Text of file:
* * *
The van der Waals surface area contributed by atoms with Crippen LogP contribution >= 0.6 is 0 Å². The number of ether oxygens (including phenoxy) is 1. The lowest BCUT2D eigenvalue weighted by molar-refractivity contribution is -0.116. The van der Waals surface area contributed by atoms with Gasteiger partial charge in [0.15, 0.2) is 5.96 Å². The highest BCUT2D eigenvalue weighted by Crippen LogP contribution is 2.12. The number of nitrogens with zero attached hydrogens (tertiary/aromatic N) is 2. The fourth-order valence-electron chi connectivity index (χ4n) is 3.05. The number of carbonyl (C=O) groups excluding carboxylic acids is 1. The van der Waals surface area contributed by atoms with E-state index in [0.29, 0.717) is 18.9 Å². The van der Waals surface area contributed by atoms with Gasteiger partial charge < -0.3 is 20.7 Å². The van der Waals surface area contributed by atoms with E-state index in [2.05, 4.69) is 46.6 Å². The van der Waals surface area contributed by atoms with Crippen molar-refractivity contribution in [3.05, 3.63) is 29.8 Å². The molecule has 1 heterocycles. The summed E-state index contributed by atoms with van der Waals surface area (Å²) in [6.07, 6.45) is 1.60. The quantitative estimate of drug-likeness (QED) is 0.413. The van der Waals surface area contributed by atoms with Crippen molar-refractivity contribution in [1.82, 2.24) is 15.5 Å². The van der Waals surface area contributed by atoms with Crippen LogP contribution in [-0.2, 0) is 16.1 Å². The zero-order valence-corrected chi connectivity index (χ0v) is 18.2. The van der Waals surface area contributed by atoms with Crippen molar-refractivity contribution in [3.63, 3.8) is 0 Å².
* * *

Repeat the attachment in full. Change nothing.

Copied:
The van der Waals surface area contributed by atoms with Crippen LogP contribution >= 0.6 is 0 Å². The number of ether oxygens (including phenoxy) is 1. The lowest BCUT2D eigenvalue weighted by molar-refractivity contribution is -0.116. The van der Waals surface area contributed by atoms with Gasteiger partial charge in [0.15, 0.2) is 5.96 Å². The highest BCUT2D eigenvalue weighted by Crippen LogP contribution is 2.12. The number of nitrogens with zero attached hydrogens (tertiary/aromatic N) is 2. The fourth-order valence-electron chi connectivity index (χ4n) is 3.05. The number of carbonyl (C=O) groups excluding carboxylic acids is 1. The van der Waals surface area contributed by atoms with E-state index in [0.29, 0.717) is 18.9 Å². The van der Waals surface area contributed by atoms with Gasteiger partial charge < -0.3 is 20.7 Å². The van der Waals surface area contributed by atoms with E-state index in [2.05, 4.69) is 46.6 Å². The van der Waals surface area contributed by atoms with Crippen molar-refractivity contribution in [3.05, 3.63) is 29.8 Å². The molecule has 1 heterocycles. The summed E-state index contributed by atoms with van der Waals surface area (Å²) in [6.07, 6.45) is 1.60. The quantitative estimate of drug-likeness (QED) is 0.413. The van der Waals surface area contributed by atoms with Crippen molar-refractivity contribution in [1.82, 2.24) is 15.5 Å². The van der Waals surface area contributed by atoms with Crippen LogP contribution in [-0.2, 0) is 16.1 Å². The zero-order valence-corrected chi connectivity index (χ0v) is 18.2. The van der Waals surface area contributed by atoms with Crippen molar-refractivity contribution in [3.63, 3.8) is 0 Å².